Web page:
Residential Permit Exemptions Examples

Being exempt from a permit does not mean that you can do work that would violate any law or ordinance. Even if it does not require a permit, it should be built to code.

Examples of permit exemptions

  1. Non-habitable one-story, detached accessory structures used as tool and storage sheds, playhouses and similar uses, provided the floor area does not exceed 200 square feet AND a height of 10 feet measured from the finished floor level, to the average height of the roof surface.
  2. Fences not over 6 feet high, except for barriers around swimming pools as required in Appendix G (ORSC).
  3. Retaining walls not over 4 feet in height measured from the bottom of the footing to the top of the wall, unless supporting a surcharge (like a driveway).
  4. Water tanks supported directly upon grade if the capacity does not exceed 5,000 gallons and the ratio of height to diameter or width does not exceed 2 to 1.
  5. Concrete sidewalks, slabs, platforms and driveways.
  6. Painting, papering, tiling, carpeting, cabinets, counter tops, interior wall, floor or ceiling covering and similar finish work.
  7. Prefabricated swimming pools accessory to a Group R-3 occupancy where the pool walls are entirely above the adjacent grade. Barrier requirements found in Appendix G (of the ORSC) are not exempt.
  8. Swings and other playground equipment (including tree houses).
  9. Patio and porch covers not over 200 square feet AND supported by an exterior building wall.
  10. Window awnings supported by an exterior wall which do not project more than 54 inches from the exterior wall and do not require additional support.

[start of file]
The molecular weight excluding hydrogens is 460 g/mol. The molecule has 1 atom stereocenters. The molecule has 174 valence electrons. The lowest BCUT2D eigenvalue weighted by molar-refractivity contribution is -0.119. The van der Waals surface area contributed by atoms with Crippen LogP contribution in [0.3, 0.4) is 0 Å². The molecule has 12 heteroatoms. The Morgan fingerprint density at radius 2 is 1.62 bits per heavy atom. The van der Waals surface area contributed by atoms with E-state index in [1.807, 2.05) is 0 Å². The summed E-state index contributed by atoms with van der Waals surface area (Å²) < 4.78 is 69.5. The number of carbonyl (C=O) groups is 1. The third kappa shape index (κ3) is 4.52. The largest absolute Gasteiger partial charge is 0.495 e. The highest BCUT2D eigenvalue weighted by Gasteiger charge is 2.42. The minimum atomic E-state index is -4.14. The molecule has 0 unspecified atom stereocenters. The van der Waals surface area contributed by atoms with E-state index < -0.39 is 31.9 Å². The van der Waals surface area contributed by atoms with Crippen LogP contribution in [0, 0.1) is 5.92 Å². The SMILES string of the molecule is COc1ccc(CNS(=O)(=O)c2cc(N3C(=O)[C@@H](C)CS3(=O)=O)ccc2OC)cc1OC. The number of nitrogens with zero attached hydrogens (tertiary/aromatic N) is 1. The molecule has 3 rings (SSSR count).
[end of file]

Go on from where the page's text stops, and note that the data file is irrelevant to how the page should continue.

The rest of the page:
11. Nonbearing partitions, except when such partitions create habitable space.
  12. Replacement or repair of siding not required to be fire-resistive.
  13. Retrofitted insulation into existing homes.
  14. Masonry repair.
  15. Porches and decks, where the floor or deck is not more than 30 inches above adjacent grade measured at any point within 3 feet horizontally of the floor or deck, and where in the case of a covered porch, the covered portion of the porch does not come closer than 3 feet to property lines.
  16. Gutters and downspouts (a plumbing permit may still be required for storm water disposal).
  17. Door and window replacements (where no structural member is changed) and where any replacements in a sleeping room still meets the emergency egress requirements as detailed in the "Emergency Escape and Rescue Openings" section of the current edition of the ORSC.
  18. Re-roofing, where replacement or repair of roofing does not exceed 30 percent of the required live load design capacity and the roof is not required to be fire-resistive.
  19. Plastic glazed storm windows.
  20. Framed-covered non-habitable accessory buildings not more than 500 square feet in area, one-story in height AND not closer than 3 feet to a property line, where the structure is composed of a rigid framework that supports a fabric membrane.